A Servant’s Heart

Heather Liebenberg blog

The disciples were all together celebrating the Passover feast while remembering the joy of God’s deliverance of His people from slavery in Egypt.

They believed that Jesus was the Messiah and argued about who would be best for the top jobs in His new government. When He spoke about his Kingdom, they naturally assumed it was to be established soon. To them it most likely meant Jesus would replace King Herod and overthrow their Roman oppressors just as in the days of the Exodus.

“When He had washed their feet, taken his garment and sat down again, He said to them, ‘Do you know what I have done for you?’ You call me Teacher and Lord, and you say well, for so I am. If then, your Lord and Teacher, have washed your feet, you ought to wash one another’s feet. For I have given you an example, that you should do as I have done to you.”

John 13:4-17

Only Jesus knew all that was to happen that evening.

He took a towel and basin and assumed a servant’s job by washing the feet of the disciples. He told them that as their leader, they must do as He did and wash one another’s feet. This action preceded a night of being betrayed, arrested, beaten, whipped and killed on a cross like a vile criminal.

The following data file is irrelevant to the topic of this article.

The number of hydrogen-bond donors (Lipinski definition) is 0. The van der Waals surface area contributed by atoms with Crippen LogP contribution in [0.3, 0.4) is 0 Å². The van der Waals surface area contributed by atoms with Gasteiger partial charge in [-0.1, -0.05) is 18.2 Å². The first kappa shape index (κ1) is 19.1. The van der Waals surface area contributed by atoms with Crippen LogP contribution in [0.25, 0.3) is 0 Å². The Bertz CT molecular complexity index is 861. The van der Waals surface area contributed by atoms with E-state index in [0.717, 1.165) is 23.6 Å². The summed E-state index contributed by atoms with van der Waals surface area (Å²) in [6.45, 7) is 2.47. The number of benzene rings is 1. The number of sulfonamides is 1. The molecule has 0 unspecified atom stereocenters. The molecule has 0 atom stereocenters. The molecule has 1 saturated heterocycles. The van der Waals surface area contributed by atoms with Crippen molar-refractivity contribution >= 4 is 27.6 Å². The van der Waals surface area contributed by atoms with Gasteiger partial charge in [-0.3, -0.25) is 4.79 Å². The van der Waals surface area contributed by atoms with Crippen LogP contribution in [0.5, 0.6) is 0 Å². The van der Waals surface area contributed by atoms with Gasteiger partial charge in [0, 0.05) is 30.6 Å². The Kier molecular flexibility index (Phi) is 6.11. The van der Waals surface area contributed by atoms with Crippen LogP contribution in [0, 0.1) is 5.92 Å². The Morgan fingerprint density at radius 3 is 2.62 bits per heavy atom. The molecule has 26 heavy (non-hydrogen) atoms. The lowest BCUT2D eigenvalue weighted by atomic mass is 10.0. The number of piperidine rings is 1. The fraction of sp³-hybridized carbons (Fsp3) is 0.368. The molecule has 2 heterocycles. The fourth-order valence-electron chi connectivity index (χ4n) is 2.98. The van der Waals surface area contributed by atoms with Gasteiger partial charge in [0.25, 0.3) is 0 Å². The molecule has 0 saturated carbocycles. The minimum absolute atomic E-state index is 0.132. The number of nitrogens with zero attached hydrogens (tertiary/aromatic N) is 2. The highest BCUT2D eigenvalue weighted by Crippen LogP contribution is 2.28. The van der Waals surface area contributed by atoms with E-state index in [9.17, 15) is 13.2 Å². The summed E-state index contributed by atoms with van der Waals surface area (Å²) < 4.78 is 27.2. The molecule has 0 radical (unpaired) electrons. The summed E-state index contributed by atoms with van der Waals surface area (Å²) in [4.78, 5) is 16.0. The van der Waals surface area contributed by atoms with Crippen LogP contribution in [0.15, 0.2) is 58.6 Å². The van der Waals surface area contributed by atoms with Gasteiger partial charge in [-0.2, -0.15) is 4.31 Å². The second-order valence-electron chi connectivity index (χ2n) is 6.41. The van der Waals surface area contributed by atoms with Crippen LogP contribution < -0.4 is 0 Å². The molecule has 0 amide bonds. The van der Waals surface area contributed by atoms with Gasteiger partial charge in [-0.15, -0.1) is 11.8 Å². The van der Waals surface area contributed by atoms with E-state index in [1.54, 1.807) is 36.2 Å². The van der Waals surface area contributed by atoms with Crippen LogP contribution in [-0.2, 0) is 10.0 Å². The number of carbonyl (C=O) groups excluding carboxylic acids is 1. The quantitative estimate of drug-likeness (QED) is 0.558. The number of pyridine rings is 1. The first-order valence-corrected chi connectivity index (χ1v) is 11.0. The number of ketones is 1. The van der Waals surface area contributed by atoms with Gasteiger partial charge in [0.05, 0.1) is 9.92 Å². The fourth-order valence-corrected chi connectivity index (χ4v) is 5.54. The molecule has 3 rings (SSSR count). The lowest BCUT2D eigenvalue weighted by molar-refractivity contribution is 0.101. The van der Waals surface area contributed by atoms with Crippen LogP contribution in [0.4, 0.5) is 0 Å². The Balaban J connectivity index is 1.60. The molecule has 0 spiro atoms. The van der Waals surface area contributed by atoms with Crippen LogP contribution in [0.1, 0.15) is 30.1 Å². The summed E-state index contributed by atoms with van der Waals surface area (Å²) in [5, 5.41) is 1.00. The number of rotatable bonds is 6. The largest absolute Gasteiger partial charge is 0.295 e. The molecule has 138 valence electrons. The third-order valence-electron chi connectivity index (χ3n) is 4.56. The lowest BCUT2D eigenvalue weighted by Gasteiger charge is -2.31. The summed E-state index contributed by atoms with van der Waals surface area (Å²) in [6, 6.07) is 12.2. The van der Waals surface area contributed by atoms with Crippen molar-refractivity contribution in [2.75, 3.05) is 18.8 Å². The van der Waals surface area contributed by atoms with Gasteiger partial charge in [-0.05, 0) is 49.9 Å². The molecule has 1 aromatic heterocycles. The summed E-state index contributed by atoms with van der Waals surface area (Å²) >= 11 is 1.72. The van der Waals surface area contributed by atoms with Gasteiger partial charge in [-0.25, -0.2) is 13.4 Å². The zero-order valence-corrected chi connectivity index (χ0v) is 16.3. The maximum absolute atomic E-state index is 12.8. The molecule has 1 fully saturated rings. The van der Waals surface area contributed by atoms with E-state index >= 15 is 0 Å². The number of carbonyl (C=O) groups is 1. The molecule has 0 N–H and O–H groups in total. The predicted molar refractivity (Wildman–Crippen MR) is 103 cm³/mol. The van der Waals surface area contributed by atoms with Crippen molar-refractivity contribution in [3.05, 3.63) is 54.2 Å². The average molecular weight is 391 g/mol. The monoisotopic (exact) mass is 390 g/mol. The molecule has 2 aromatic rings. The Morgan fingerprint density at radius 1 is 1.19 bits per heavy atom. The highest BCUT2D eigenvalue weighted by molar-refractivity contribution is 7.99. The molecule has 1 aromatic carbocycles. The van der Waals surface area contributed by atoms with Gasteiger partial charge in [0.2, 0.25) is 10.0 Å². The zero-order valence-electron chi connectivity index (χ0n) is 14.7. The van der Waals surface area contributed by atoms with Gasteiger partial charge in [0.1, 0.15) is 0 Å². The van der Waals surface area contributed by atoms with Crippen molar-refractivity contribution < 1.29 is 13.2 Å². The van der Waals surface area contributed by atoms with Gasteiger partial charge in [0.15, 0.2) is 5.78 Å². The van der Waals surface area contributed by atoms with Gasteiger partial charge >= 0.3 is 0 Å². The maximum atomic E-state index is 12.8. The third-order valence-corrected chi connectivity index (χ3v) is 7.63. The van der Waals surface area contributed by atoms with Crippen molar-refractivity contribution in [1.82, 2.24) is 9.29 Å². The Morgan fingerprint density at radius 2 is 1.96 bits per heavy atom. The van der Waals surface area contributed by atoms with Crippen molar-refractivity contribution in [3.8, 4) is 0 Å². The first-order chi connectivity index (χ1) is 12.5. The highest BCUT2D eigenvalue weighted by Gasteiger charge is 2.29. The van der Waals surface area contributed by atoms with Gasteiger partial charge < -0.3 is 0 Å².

Philippians 2:8 describes Him as, “being found in appearance as a man, He humbled Himself and became obedient to the point of death, even the death of the cross”. Jesus willingly chose to take upon Himself the shame, filth, and every evil and selfish action of mankind. He was humiliated for us out of love.

In response we need to humble ourselves in repentance by saying ‘I’m sorry’ to Jesus in order to receive the gift of liberty that He bought for us at such a great price.

Jesus already knew that Judas was going to betray Him that night, as we see in verse 11, “For He knew who would betray him.“, and verse 27 when He said to Judas, “What you do, do quickly”.

And yet He washed Judas’s feet along with the other disciples.

He was living out his own teaching, “love your enemies, bless those who curse you, do good to those who hate you, pray for those who spitefully use you and persecute you.” Matthew 5:44.
The most painful wounds are often from those closest to us.

Judas committed a terrible crime and injustice to Jesus, who said that it would have been better for him if he had not been born, but that these things needed to happen.

Someone had to do it.

God used Judas’s betrayal to bring salvation to all of us sinners. We owe a great deal to Judas. While we prefer to identify with the eleven other disciples, Judas is the one who most accurately represents us. It was our sins as well that made Jesus’s death necessary.

Even so, He demonstrated that His love is given freely and not deserved by washing the feet of Judas.

He instructed us to do the same.

Photo credit LumoProject.com

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